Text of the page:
- Newspaper reporter – COVID 19
Need pen and paper.
Monologues based on isolation. Starting with the line.
‘I’d been inside the house for 4 weeks when it happened’
What is IT?
How did it change you?
What did you do to sort IT out?
How did you solve the problem?
Create 14 lines exploring the theme. Can be funny, sad, theatrical, but make it interesting.
Perform back to the group.
- Creating a character
Create your own character, it can be as ridiculous as you like and you have to wear one item that has been taken from the kitchen, mum and dads room, bathroom, & your room
- Phone calls
All players need a prop (a banana would do) to be a phone or a mobile they can use for the exercise. Discuss how we make a phone call believable in drama, using accurate dialing etc and what mood they are in as they dial the number. Each player is given an objective for their call, which they then act out for the rest of the class:
Making a complaint
Using a strange word in the call (eg: Super-dooper,fantabulous etc)
Ordering a takeaway
Claiming lottery winnings
Pretending to be ill
Asking someone out on a date
Having a gossip with a friend
- Players must list as many of things from a given list in 30 seconds. The winner is the person who lists the most:
Food and drink
Types of dog
Baddies and monsters
Makes of car
Characters in history
Words with 4 letters
Toys and games
Green things etc
Things that bounce
Communication exercises (individual)
- CHALLENGE CHAIR For this challenging exercise, you will need as many subjects as you have players. Here are some ideas. Player has to talk for as long as they can about…
My favorite holiday
The worlds worst job
My proudest achievement
The human brain
The city I live in
Hottest day of the year
How to bake a cake
If I ruled the world
Fruit VS Vegetables
My claim to fame
How I got this scar
My perfect burger
Ten years from now
- Adverts (prepare a 30 sec advert for….)
Something in the room I’m in (could ask them to go and find an object first)
A club they belong to
- Would you rather – Each player gets a turn of answering a different question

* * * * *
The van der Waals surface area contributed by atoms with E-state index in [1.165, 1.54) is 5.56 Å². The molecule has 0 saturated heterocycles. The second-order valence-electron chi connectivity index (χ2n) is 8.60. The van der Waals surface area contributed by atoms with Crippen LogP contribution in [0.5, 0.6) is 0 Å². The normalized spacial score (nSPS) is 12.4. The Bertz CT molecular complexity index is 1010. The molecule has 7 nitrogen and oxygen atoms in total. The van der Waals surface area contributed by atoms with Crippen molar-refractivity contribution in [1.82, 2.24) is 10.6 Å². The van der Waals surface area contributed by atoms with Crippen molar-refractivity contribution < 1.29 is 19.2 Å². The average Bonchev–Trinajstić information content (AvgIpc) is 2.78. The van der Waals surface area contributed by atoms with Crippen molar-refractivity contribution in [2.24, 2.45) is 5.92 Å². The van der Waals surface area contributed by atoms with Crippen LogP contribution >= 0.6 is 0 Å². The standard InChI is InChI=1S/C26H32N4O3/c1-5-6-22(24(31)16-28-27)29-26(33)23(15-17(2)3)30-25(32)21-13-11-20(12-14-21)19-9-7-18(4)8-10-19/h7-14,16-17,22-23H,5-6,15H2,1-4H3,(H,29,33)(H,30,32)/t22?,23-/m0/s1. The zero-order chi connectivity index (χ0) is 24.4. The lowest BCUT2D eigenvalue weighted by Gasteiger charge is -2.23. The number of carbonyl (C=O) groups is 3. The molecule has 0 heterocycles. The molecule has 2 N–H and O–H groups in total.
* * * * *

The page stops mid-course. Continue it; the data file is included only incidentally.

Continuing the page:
Would you rather:
Communicate with birds or cats?
Never wash but smell nice or never go to the hairdressers and keep the same hairstyle for the rest of your life?
Stay a child until your 70th Birthday or instantly be 35 years old?
Be able to make plants grow in seconds or make it rain when you clap your hands?
Too hot or too cold?
Have a long beard or have a very hairy body?
Everything you draw comes to life or every story you write comes true?
Have a bear or a lion for a pet?
Be able to feel colors or small sound?
Drink a cup of mud or drink hot chocolate mixed with hot pepper?
Have children when you are 19 years old or when you are 40 years old?
Have a million pounds to spend on what you want or a million pound to share out amongst homeless people?
Have a button that stops mum talking for an hour or have a button that stops dad talking for an hour?
Be stuck outside in a thunderstorm or stuck outside in a snow storm?
Wear a new pair of trainers every week or new clothes every week?
Go to the dentist for a filling or the doctors for an injection?
Own a dragon or a unicorn?
Kiss a frog or cuddle a tarantula?
Etc etc etc ( there is a good book on amazon called ‘Would you rather?’
- What’s my job? Players think of a mime individually based on a job and perform for the group to see if they can guess what it is : Policeman, fireman, nurse, librarian, baker, butcher, farmer, footballer, cleaner, Astronaut, detective, servant, chef, preacher, rock climber, bus driver, teacher, dancer, shop assistant, fisherman, bon collector, guard, truck driver, body builder, diver, musician, wrester, teacher, pilot, doctor
- What’s my mood? 1 player turns from screen and the host holds up a sign depicting the mood everyone is in. The chosen player can then choose somebody to ask questions to and they must answer in the style of the mood:
- Comic strip
All pupils have to make up a story in three frozen pictures in their square.
- Developed mimes:
Secretly unwrapping a present
Watching a horror movie
Breaking into a safe
Getting a poisonous snake into a box